From Oreos To Apples

By Marilynn Preston

November 17, 2017 5 min read

Pillow fights are nothing but fun -- joyful, energizing and giggle-producing. Food fights with your kids, on the other hand, are stressful, crazy-making and can result in eating disorders down the line.

"No carrots, no cookies!" "Too full for broccoli but room for chocolate cake?" "OK! No dessert for you," ad nauseum...

"I've tried everything to get my kids to eat healthier," I hear constantly from well-intentioned moms and dads who prepare tasty and nutritious foods only to see them sit there on the plate like roadkill. "Nothing seems to work."

What's a savvy parent to do? Don't give up. Behavior change takes the time it takes. And don't forget that the real battle is against the billions of dollars spent by Big Food to entice your kid to eat products that aren't really food.

Those heavily advertised food-like concoctions are packed with additives, chemicals, toxins and other suspect ingredients that do damage to your kids' growing bodies and developing brains. Even Michelle Obama couldn't get the fake-food industry to stop. Don't get me started.

Now for the good news. According to the fitness experts at the American Council on Exercise, there are things you can do, and shouldn't do, to help your child evolve into a healthy eater, without going to war or ruining your day. But you have to have a plan.

My plan today is to share some of their best guidelines and advice, starting with the hardest one of all: being a role model!

1. Model healthy eating. Food is fuel, and you're being very fuel-ish if you don't see the connection between what you personally eat, how you feel and how your kids feel about what they eat. It's all connected and starts with what's in your fridge and on your plate. Walk the talk, and your kids will follow your lead.

2. Eat together. Family meals, eaten together in a calm surrounding, better promote health than do the grab-and-eat grazing patterns of many modern families. Take a stand! Sit down together at meal times, without devices and without drama.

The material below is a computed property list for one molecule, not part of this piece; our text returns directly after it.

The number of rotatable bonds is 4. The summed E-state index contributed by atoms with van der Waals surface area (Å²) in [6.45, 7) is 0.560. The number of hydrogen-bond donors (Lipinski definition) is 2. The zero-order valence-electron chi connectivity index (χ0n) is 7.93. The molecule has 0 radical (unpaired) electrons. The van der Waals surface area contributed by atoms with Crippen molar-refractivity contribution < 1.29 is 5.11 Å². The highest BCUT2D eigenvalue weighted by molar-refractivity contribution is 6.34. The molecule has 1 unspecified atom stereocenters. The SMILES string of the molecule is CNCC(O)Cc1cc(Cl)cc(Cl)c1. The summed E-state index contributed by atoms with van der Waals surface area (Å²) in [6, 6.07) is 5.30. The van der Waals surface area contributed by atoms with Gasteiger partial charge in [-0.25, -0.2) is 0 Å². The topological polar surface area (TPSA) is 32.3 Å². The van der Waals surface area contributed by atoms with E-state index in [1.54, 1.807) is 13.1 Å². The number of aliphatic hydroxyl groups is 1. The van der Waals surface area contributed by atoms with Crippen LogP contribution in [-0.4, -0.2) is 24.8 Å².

3. Increase exposure to healthy foods. Repetition reaps rewards. Research shows that a kid may need to be offered a healthy food as many as 20 times before saying yes. So keep serving real food at your table and don't take it personally if it's rejected.

4. Let them choose the portion size. This is a great tactic that empowers kids and helps create an awareness of internal cues. Do they feel hungry? Full? Don't just shovel food onto their plate. Let them decide.

5. Don't use food rewards. "Eat your cauliflower and then you can have a donut" is a bad strategy for raising healthy eaters. It makes kids more likely to dislike the healthy food while increasing their desire for the reward food.

6. Refuse to be a short-order cook. If your kid rejects the meal you've planned and asks for a junky hot dog instead, don't give in, the experts say. It's more work for you and does nothing to educate your little one about the benefits of wholesome food.

7. Limit television time. No one said this would be easy. TV ads promote unhealthy, sugary, processed foods. And also -- think football games -- watching TV promotes unconscious snacking.

8. Exploit similarities. Let's say your child likes pumpkin, as in pumpkin pie. Good! The next step is to expose him to a new food that is similar, but different, like mashed sweet potatoes or roasted carrots. Think bait-and-switch, but in a good way.

9. Make healthy eating fun. Kids who get involved in growing food, in gardens or in pots, enjoy doing it and begin to shift their understanding of what real food is, and where it comes from. This helps them become healthy eaters. So does exposing them to the fun of farmers markets. Let them pick out fruits and veggies that look good to them. Extra bonus points if you get them involved in including the produce in your next family meal.

10. Skip the food fights. You're the adult. You're in charge. If you refuse to fight about food with your kid, all the drama will go away. The Buddhists call it non-attachment. You make your best, calmest effort, and then surrender to the results.


"Tell me what you eat, and I will tell you what you are." -- Jean Anthelme Brillat-Savarin

Marilynn Preston's weekly column, "Energy Express," can be found at

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